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Misha Joao

Mrs. Kathleen Trace

English 111

12 Dec 2018

Prioritizing Art in Schools

Studying the arts is a privilege, but it shouldn’t be. Studying the arts in school should be a

right. Having a school that heavily involves the arts in their curriculum is hard to come by,

whether it be because of funding issues or city regulations. Schools should create more

opportunities for arts involvement because they engage students in a unique way. Some may

argue that STEM programs should take precedence over arts programs because of the growing

involvement of STEM in modern jobs, economy, and society. However, arts programs should be

incorporated into school systems because they provide unique skill sets for an evolving future,

and they help disadvantaged youth.

Having the arts available to students is beneficial to their education because it provides

preparation for the future. A special report in business week magazine observes that, “ most

analysts studying the new global economy agree that the growing ‘creative and innovative’

economy represents America's salvation” (Eger). Although arts training is specialized, it’s

skillset can reach out to many other areas. The arts can be extremely valuable to any type of

student because, “the arts regularly engage multiple skills and abilities. Engagement in the arts

— whether the visual arts, dance, music, theatre or other disciplines—nurtures the development

of cognitive, social, and personal competencies” (Fiske). Because the arts have these qualities,

they can shape students into well-rounded individuals who are ready for the future.
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The arts cannot only push students to be fully engaged but also help disadvantaged

students strive for success. A study in various arts incorporated schools showed that, “for many,

the arts became the focus of daily existence and the central driving force behind their

commitment to talent development. The time they spent in art classes, rehearsals, and

performances appeared to give them a satisfaction unsurpassed by other pursuits and aspects of

their lives” (Fiske). In this way, the arts can become an outlet for students to become diligent as

well as escape from other aspects of their lives. Offering a creative outlet for students, especially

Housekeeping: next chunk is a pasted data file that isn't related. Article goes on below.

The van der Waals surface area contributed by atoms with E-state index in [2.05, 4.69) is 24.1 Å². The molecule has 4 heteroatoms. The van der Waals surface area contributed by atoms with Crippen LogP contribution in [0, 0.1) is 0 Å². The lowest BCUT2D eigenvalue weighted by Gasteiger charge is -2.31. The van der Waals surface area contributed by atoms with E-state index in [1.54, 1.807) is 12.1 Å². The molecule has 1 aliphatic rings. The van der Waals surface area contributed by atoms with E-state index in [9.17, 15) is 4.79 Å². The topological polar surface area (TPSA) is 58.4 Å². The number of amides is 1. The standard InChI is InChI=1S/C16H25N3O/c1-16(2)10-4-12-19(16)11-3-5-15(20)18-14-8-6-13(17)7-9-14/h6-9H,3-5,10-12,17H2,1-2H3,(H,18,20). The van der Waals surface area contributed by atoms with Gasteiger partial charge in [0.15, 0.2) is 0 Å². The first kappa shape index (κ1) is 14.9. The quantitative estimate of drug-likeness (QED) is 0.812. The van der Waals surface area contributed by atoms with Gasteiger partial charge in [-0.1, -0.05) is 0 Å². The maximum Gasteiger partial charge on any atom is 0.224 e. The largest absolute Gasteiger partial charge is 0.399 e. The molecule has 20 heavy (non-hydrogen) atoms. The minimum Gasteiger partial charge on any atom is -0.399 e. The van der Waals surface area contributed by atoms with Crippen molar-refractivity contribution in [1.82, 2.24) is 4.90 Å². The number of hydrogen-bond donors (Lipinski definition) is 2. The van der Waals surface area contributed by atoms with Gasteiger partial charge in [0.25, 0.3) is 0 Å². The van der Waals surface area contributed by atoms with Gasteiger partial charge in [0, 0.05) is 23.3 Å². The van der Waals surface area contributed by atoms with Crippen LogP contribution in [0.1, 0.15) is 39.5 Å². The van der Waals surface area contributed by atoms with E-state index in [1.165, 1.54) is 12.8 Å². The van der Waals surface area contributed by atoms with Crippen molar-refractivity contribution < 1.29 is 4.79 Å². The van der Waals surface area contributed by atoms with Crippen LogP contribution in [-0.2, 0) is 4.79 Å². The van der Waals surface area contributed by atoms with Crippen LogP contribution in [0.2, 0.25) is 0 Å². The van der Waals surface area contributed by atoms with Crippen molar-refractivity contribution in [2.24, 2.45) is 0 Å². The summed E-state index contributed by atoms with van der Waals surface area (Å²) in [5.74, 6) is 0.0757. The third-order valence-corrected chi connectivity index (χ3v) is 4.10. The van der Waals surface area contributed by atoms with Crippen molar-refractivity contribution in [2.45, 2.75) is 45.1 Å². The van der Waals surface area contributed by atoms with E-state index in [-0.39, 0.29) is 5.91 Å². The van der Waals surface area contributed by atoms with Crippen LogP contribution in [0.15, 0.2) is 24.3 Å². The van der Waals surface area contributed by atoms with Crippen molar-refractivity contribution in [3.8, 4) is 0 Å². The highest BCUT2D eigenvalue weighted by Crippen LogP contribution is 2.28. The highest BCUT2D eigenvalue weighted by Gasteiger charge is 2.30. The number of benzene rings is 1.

disadvantaged, can push them to succeed in academic and non-academic areas. In-school arts

programs also helps disadvantaged children because if the school had not provided it, they

wouldn’t be able to afford it.

Some may say that STEM programs will better prepare students for the future because of

the emphasis on future industrialized growth and technology. Strong supporters of prioritized

STEM would say that, “it prepares kids for the technological innovations they will undoubtedly

experience in their lifetime. In the past 60 years, technology has changed the way we function as

a society” (Baker). Evolving technology and its importance in our society is growing, however

without the arts education being equally prioritized students may never develop the creativity or

imagination to tackle future problems. STEM may teach valuable skills in the field, but the arts

teach students a multitude of skills that can be applied to everyday life.

An equal focus on the Arts and academics can greatly improve student experiences and

can be seen right in Salem High School’s very own academy. Studying the arts allows students

to express themselves, engage their hearts, and possibly develop a lifelong passion. These things

will benefit students by developing skills that otherwise may not be taught in school, including

teamwork, social skills, creativeness, and dedication. Although some may disagree with the
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value the arts provide, an arts program in schools can provide unique skill sets and help all types

of students including less fortunate youth.

Works cited
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Baker, Melanie. “Why Teach Kids STEM?” NYMetroParents, NYMetroParents.com, 15

Sept. 2016,www.nymetroparents.com/article/Why-STEM-Education-Is-Important-For-


Fiske, Edward B. “Champions of Change: How the Arts Impact Learning.” pp. 26–30.

Gale, 1999.

Eger, John M. “The Arts in Contemporary Education.” Mar. 2008.